There's a further issue which tends to complicate matters for airships. As fuel is burned the ship gets lighter, making it difficult to get down on the landing zone and even more difficult to get down after the return trip with cargo gone and COSH tanks presumably filled to capacity already.
Massive rigid ships of the 1930s that used (or were intended to use) helium gas battled this problem by using special equipment to condense water out of their engine exhausts, so taking on ballast (albeit slowly) in mid-air. This gear didn't work terribly well aboard the US dirigible aircraft carriers Akron and Macon, the only ones to actually use it - but the German version intended for use on the Hindenburg and Graf Zeppelin II was said to be better, and today's more advanced technology could presumably do better still. Various promising options exist which weren't known about in the 1930s, quite apart from the use of better modern materials, power sources etc.
Some reports had it that the Aeros ship was to have exhaust condenser gear too, but she doesn't appear to have it yet. This may be something of an academic point as, for now, there is only funding for the most limited trials. Next week will see the ship lift off the ground and test her COSH equipment, but this will take place inside her hangar. No true free flights, still less any extended journeys, will be made unless the Pentagon hands over more cash. It would appear that like so many other airship projects, delays have meant that not as much could be done with the assigned money as had been hoped.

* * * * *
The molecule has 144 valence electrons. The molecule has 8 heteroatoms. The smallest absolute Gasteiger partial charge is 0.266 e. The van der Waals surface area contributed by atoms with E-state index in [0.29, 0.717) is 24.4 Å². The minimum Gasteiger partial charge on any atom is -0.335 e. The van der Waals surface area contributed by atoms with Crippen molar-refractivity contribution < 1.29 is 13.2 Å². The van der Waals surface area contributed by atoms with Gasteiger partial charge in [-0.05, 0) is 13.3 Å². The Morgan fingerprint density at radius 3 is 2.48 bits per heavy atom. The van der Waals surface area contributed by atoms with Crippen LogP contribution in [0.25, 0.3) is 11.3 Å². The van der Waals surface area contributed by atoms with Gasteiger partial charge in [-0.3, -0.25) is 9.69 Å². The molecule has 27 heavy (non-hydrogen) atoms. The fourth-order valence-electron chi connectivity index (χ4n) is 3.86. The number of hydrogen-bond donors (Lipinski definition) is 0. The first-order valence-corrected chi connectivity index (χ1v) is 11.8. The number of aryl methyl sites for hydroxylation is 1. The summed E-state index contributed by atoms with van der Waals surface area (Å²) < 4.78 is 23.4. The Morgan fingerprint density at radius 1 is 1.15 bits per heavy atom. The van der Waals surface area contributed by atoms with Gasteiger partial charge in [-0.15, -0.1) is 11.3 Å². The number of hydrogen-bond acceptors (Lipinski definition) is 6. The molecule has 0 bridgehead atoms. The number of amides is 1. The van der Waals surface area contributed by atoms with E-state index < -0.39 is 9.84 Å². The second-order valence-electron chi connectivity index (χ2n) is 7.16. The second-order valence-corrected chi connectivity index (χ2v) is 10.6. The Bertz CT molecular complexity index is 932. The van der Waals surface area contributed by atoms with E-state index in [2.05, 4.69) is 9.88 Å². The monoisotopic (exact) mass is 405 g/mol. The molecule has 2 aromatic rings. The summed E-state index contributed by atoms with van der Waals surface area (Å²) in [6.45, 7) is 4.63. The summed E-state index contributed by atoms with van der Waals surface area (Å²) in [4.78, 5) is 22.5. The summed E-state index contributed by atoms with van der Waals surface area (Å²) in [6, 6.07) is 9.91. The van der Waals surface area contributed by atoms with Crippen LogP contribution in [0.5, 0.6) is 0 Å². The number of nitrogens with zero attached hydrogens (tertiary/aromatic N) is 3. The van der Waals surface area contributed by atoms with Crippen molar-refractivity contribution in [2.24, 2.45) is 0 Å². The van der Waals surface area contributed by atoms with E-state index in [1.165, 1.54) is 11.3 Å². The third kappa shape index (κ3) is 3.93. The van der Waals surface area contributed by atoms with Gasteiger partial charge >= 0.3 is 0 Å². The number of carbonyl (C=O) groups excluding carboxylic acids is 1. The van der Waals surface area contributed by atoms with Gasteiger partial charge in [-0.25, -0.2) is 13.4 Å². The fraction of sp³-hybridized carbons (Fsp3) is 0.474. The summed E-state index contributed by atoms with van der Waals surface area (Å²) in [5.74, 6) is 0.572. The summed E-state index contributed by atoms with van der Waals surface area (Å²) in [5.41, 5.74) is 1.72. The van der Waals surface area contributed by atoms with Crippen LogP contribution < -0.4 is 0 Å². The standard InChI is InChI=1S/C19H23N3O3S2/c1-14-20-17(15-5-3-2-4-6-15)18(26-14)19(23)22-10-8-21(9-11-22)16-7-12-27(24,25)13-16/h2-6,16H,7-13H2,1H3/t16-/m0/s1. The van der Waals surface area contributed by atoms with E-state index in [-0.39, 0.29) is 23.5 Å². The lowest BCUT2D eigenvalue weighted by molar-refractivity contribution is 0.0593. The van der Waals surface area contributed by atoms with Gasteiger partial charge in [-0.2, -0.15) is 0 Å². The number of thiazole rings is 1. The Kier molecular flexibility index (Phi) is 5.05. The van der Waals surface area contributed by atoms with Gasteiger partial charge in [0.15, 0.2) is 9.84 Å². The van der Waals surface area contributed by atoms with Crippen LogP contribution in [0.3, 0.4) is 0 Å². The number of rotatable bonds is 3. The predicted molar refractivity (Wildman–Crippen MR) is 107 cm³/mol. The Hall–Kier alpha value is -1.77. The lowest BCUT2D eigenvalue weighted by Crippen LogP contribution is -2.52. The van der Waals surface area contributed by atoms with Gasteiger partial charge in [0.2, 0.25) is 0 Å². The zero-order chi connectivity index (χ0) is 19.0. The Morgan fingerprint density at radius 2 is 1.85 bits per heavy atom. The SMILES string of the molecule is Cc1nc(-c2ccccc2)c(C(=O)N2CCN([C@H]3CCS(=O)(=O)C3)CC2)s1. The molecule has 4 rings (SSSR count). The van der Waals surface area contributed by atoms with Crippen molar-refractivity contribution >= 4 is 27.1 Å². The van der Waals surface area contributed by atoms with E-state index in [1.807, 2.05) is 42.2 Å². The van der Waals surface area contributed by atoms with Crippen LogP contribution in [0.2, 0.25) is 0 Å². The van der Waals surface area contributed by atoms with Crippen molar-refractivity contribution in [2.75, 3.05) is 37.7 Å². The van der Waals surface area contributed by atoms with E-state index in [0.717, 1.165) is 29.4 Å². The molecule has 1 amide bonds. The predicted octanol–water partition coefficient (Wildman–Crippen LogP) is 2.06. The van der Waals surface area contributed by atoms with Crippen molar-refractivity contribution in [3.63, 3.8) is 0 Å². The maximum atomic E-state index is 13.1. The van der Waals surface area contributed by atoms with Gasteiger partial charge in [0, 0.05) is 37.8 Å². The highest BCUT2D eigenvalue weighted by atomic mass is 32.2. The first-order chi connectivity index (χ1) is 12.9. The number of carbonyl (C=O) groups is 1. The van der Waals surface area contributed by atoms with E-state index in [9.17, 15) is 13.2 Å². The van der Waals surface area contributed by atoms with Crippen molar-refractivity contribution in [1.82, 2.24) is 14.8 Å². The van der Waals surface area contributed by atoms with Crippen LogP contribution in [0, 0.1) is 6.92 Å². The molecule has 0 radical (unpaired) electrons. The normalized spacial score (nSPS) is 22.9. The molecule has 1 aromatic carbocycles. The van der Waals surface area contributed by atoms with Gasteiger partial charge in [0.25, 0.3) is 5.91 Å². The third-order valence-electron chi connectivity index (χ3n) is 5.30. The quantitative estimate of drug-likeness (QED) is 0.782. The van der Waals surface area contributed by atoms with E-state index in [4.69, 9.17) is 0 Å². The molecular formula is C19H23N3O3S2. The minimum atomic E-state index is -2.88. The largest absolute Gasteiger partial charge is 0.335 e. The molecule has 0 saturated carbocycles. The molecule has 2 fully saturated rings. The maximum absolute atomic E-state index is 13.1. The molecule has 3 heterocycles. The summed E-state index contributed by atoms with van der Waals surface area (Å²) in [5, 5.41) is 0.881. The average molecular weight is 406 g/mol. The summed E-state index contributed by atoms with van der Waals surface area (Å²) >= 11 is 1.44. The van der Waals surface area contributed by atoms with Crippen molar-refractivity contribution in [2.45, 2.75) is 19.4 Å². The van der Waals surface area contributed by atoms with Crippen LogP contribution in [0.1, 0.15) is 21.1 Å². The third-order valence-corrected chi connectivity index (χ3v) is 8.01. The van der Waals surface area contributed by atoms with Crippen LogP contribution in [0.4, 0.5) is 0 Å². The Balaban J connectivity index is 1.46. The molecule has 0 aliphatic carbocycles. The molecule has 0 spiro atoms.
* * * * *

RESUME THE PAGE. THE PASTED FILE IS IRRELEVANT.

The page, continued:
Still, COSH on its own is potentially a game changer, an actual new thing in the world of airships after so many decades. Airship enthusiasts have heard little but bad news of late: the US Air Force's "Blue Devil" mega-blimp has been cancelled and the future of the US Army's much delayed Long Endurance Multi-Intelligence Vehicle (LEMV) hybrid spy-ship is in doubt; it should have been in Afghanistan by now if it was to survive.
The future for the new Aeros ship is no clearer: but it does seem that it might at least see COSH achieve some advancement, and so perhaps change the lighter-than-air picture at last. ®
*Until now the only way to bring in a large number of troops from the air over long distances has been mass parachute assaults. Such operations, despite the fact that paratroops are always a picked elite, tended to be expensive disasters even when conducted relatively close to friendly surface support in the old days (Crete, Arnhem, Dien Bien Phu etc). Now that there are helicopters, one would only use parachutes for a long-haul mission deep into hostile territory - and given that para drops are strictly one way until a runway and a large surrounding perimeter can be captured, that would be a very gutsy call. This is why the British forces have not conducted a combat parachute drop since the 1950s, and why mass drops have been so very rare since then.
By the way, we do know that the Graf Zeppelin II kept flying for a bit after the Hindenburg disaster, and that she was a rigid ship; no need to write in complaining about the headline unless you really really want to. Likewise we are aware that modern Zeppelin NTs have some rigid structure, but they maintain envelope shape by pressure and so are semi-rigids not rigids proper, like the Aeros ship.